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The All-Time Negro League All Star team

A look at our version of the All-Time Negro League All Star team. 

Josh Gibson Sliding into Home

Continuing our celebration this week of the Negro Leagues and black baseball’s importance in the context of America’s national pastime, today we look at the all-time Negro League All Star team.

Yesterday Kenny Kelly profiled some of the greatest Negro League hitters of all time, some of these players are likely some of the best professional baseball hitters of all time, though they are lesser known than the MLB players of the early years of professional ball. Unsurprisingly, you’ll find familiar names down below as well.

Today Brian Menendez released our list of the top-five Negro League pitchers of all time, with one of those starters taking the mound on our all star team.

Tomorrow I will be profiling the history of the Negro League All Star game know as the East/West game, but for the time being, let’s take a look at our version of the All-Time Negro League All Star game.

Starting Pitcher: Satchel Paige is the obvious choice to start for this All Time team. Satchel was a prolific pitcher with a career that spanned the better part of the 20th century. He started his professional career in the 1920s, and pitched effectively through the Negro Leagues, earning his way onto a Major League roster in the late 40s. He then went barnstorming before returning to the big leagues in the 1960s. Paige was a great control pitcher who could strike men out. He put up 1500+ innings in the Negro Leagues and another 500 in MLB.

Catcher: Josh Gibson is perhaps one of the most famous hitters of all Negro League players. Despite being only 35 years old when he died of a brain tumor, Gibson is one of the better-known Negro League players. Gibson is most famous for being a power hitter, but he hit for average as well. Though records are incomplete, it seems to be the consensus that his Negro League batting average was above .350, with some estimates putting more in the .385-range. Per his Cooperstown plaque, he is credited with nearly 800 home runs in a 17 year career, even if that number is exaggerated, in his tracked and confirmed Negro League stats, he was averaging a homer every 16 at-bats, which would put him in the top-ten for any MLB power hitter.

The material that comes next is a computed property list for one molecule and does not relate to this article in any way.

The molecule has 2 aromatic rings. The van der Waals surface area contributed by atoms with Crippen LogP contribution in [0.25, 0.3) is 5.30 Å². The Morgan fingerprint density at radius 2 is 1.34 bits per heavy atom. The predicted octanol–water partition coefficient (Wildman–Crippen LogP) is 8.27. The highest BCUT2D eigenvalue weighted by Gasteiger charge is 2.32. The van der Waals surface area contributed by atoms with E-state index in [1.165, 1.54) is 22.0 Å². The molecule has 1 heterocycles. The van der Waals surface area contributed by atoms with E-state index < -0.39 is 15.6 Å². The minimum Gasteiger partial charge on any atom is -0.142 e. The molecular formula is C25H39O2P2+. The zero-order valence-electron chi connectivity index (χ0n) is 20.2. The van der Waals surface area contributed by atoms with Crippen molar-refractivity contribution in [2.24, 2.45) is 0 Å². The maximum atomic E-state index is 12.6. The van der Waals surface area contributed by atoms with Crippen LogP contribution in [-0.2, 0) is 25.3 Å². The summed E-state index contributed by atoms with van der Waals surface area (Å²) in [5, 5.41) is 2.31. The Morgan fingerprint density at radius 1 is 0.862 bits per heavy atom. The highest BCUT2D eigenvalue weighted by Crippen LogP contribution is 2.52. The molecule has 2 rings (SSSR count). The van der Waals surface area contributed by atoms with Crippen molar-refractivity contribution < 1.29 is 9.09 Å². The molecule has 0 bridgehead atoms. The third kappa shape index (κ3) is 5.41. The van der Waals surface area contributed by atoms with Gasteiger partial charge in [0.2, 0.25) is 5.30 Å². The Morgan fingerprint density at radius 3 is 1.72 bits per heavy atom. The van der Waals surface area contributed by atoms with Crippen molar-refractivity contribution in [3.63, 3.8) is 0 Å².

First Base: Walter ‘Buck’ Leonard is our starting first baseman. A teammate of Josh Gibson, Leonard is another player who hit for power and average. He regularly posted .350+ batting averages, leading the Negro Leagues in 1948 with a .395 mark, and often finished second in home runs behind Gibson.

Second Base: at second base, we place utility man Martin Dihigo. The pitcher / outfielder / second baseman hailed from Cuba, and was another player in the Cool Papa Bell-mold of disruptive lightning quick on the bases.

Third Base: Ray Dandridge is our starting third baseman. A born shortstop, Dandridge played at the hot corner for most of his career since his teammate Hall of Famer Willie Wells manned up-the-middle. Dandridge was an exceptional fielder, with a strong bat.

Shortstop: Few shortstops can claim to play a decent middle infield into their mid-40s, but John Henry Lloyd is one such player. As a 45-year-old in 1945, Lloyd batted .370, and followed up by hitting .369 the following season.

Leftfield: Monte Irvin played several positions over the course of his Negro League, Mexican League, and MLB career, including leftfield, rightfield, first base, and shortstop. Another prolific hitter who managed to hit for both power and contact. Irvin was on Branch Rickey’s radar in the mid-40s, and considered joining the Dodgers shortly after his military tenure. Instead he took time to play in Puerto Rico and Mexico before eventually playing with the Giants in 1949. Irvin played in the Mexican League where he won the Triple Crown in 1942.

Centerfield: An obvious fit for this team, Cool Papa Bell mans center field. One of the fastest players in the Negro Leagues, and likely in all of baseball at the time. Bell is a switch hitting lightning fast runner. While he wouldn’t hit for power, he’d drive pitchers nuts on the base paths.

Rightfield: As with most All Star teams, we’re going with two centerfielders, with the ‘slower’ player moving over to a corner slot. Oscar Charleston brings multiple skills to the table on this All Star team. A fantastic power hitter, a great contact hitter, and an excellent defensive center fielder, he is many all star players rolled into one. Charleston won at least four batting titles and several home run crowns. He is a top-five player of all time in the Negro Leagues.


Steven Martano is an Editor at Beyond the Box Score, a Contributing Prospect Writer for the Colorado Rockies at Purple Row, and a contributing writer for The Hardball Times. You can follow him on Twitter at @SMartano